post war Iraq

BY PANASIK@JHU.EDU

Dear Readers, I have taken the unusual step of writing to a paper, simply because I feel that I can remain silent no longer. I believe that many feel as I do. I will not comment on the war or the reasons that led up to it but what I do want to address is what we must do next – and what we must not do. We are at a pivotal point. Right now, as you read this, the President, and his advisors in the Defense and State Departments, are planning the occupation of Iraq. News reports claim that his intentions are to involve the UN in only a minimal fashion – for humanitarian and advisory roles. Already, contracts have been handed out preferentially to American companies, angering our allies and creating the appearance that we have entered this war for personal gain. To create even the appearance of such an impropriety would engender more hatred of America and more terrorism on our soil. Some of the largest of these contracts have gone to Halliburton – the company that Vice President Chenney once controlled and now retains stock in. Many people didn’t see the headlines that Cheney opted to take stocks in the company instead of being paid in cash when he left. As Halliburton gains, so does the Vice President – personally. When that headline rears its head again, after the war, and when Iraqi oil is flowing, it will simply reinforce an already dangerous idea and cause serious problems for regular Americans. It is essential for us as Americans to speak up and be heard at this juncture. We must make it clear to our own government and the rest of the world that we did not enter this conflict for monetary gain and we will not let any in our government even appear to gain financially. The question is how to accomplish this. We must demand from our government that all Iraqi oil reserves be managed by a body that is not the United States or Brittan. The UN appears to be a likely candidate but it is clear that those who fought in the conflict should not administer the spoils. If we are to maintain that we did this solely for a desire to stop the proliferation of weapons of mass destruction then we can do nothing else. The real question is, can we make a difference? The administration has pointed out that they do not follow polls or govern by public opinion. It is true, however, that when large majorities of Americans are vocal about an issue, policy can be changed. Lets stop this train wreck before it starts. The damage this Administration will do if it is not made to change course will be strong and long lasting. Please speak up and be heard.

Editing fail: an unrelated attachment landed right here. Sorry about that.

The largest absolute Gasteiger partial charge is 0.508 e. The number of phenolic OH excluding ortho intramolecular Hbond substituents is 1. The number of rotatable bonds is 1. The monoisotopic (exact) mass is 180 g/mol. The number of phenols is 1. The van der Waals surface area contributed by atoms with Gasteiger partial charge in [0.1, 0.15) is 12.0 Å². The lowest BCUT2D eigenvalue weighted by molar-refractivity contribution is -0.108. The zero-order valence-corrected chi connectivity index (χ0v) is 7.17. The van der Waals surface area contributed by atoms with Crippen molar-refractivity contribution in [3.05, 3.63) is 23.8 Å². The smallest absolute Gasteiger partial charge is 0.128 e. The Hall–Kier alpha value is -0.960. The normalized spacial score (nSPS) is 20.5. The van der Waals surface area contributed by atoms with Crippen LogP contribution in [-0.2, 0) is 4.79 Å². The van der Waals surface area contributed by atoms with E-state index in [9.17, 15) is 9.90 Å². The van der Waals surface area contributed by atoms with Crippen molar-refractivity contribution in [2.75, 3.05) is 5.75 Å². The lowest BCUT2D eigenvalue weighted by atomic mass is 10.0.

Dr. Nicholas Panasik Jr.Johns Hopkins University

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